“My name am Andy J. Anderson, and I’s born on Massa Jack Haley’s plantation in Williamson County, Texas, and Massa Haley owned my folks and ’bout twelve other families of niggers. I’s born in 1843 and that makes me 94 year old and 18 year when de war starts. I’s had ‘speriences durin’ dat time.
“Massa Haley am kind to his cullud folks, and him am kind to everybody, and all de folks likes him. De other white folks called we’uns de petted niggers. There am ’bout 30 old and young niggers and ’bout 20 piccaninnies too little to work, and de nuss cares for dem while dey mammies works.
“I’s gwine ‘splain how it am managed on Massa Haley’s plantation. It am sort of like de small town, ’cause everything we uses am made right there. There am de shoemaker and he is de tanner and make de leather from de hides. Den massa has ’bout a thousand sheep and he gits de wool, and de niggers cards and spins and weaves it, and dat makes all de clothes. Den massa have cattle and sich purvide de milk and de butter and beef meat for eatin’. Den massa have de turkeys and chickens and de hawgs and de bees. With all that, us never was hongry.
“De plantation am planted in cotton, mostly, with de corn and de wheat a little, ’cause massa don’t need much of dem. He never sell nothin’ but de cotton.[Pg 15]
“De livin’ for de cullud folks am good. De quarters am built from logs like deys all in dem days. De floor am de dirt but we has de benches and what is made on de place. And we has de big fireplace for to cook and we has plenty to cook in dat fireplace, ’cause massa allus ‘lows plenty good rations, but he watch close for de wastin’ of de food.
“De war breaks and dat make de big change on de massas place. He jines de army and hires a man call’ Delbridge for overseer. After dat, de hell start to pop, ’cause de first thing Delbridge do is cut de rations. He weighs out de meat, three pound for de week, and he measure a peck of meal. And ‘twarn’t enough. He half starve us niggers and he want mo’ work and he start de whippin’s. I guesses he starts to edumacate ’em. I guess dat Delbridge go to hell when he died, but I don’t see how de debbil could stand him.
“We’uns am not use’ to sich and some runs off. When dey am cotched there am a whippin’ at de stake. But dat Delbridge, he sold me to Massa House, in Blanco County. I’s sho’ glad when I’s sold, but it am short gladness, ’cause here am another man what hell am too good for. He gives me de whippin’ and de scars am still on my arms and my back, too. I’ll carry dem to my grave. He sends me for firewood and when I gits it loaded, de wheel hits a stump and de team jerks and dat breaks de whippletree. So he ties me to de stake and every half hour for four hours, dey lays ta lashes on my back. For de first couple hours de pain am awful. I’s never forgot it. Den I’s stood so much pain I not feel so much and when dey takes me loose, I’s jus’ ’bout half dead. I lays in de bunk two days, gittin’ over dat whippin’, gittin’ over it in de body but not de heart. No, suh, I has dat in de heart till dis day.[Pg 16]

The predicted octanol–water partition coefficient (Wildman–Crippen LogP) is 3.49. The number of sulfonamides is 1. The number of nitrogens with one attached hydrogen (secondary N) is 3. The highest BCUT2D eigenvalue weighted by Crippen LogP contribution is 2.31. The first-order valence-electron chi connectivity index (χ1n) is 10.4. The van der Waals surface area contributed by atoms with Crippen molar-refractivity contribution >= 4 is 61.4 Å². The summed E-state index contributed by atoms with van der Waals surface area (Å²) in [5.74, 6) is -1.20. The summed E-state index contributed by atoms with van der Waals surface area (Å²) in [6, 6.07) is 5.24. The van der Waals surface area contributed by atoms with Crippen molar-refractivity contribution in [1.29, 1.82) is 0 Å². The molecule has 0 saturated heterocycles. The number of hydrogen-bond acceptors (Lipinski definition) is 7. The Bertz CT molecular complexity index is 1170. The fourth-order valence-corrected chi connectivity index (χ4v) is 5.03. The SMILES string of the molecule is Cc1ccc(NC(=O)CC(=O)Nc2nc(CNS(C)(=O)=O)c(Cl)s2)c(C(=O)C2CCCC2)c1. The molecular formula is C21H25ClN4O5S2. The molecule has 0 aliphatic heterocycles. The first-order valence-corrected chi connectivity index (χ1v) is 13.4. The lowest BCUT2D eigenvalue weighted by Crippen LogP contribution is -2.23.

“After dat whippin’ I doesn’t have de heart to work for de massa. If I seed de cattle in de cornfield, I turns de back, ‘stead of chasin’ ’em out. I guess dat de reason de massa sold me to his brother, Massa John. And he am good like my first massa, he never whipped me.
“Den surrender am ‘nounced and massa tells us we’s free. When dat takes place, it am ’bout one hour by sun. I says to myself, ‘I won’t be here long.’ But I’s not realise what I’s in for till after I’s started, but I couldn’t turn back. For dat means de whippin’ or danger from de patter rollers. Dere I was and I kep’ on gwine. No nigger am sposed to be off de massa’s place without de pass, so I travels at night and hides durin’ de daylight. I stays in de bresh and gits water from de creeks, but not much to eat. Twice I’s sho’ dem patter rollers am passin’ while I’s hidin’.
“I’s 21 year old den, but it am de first time I’s gone any place, ‘cept to de neighbors, so I’s worried ’bout de right way to Massa Haley’s place. But de mornin’ of de third day I comes to he place and I’s so hongry and tired and scairt for fear Massa Haley not home from de army yit. So I finds my pappy and he hides me in he cabin till a week and den luck comes to me when Massa Haley come home. He come at night and de next mornin’ dat Delbridge am shunt off de place, ’cause Massa Haley seed he niggers was all gaunt and lots am ran off and de fields am not plowed right, and only half de sheep and everything left. So massa say to dat Delbridge, ‘Dere am no words can ‘splain what yous done. Git off my place ‘fore I smashes you.’
“Den I kin come out from my pappy’s cabin and de old massa was glad to see me, and he let me stay till freedom am ordered. Dat’s de happies’ time in my life, when I gits back to Massa Haley.[Pg 17]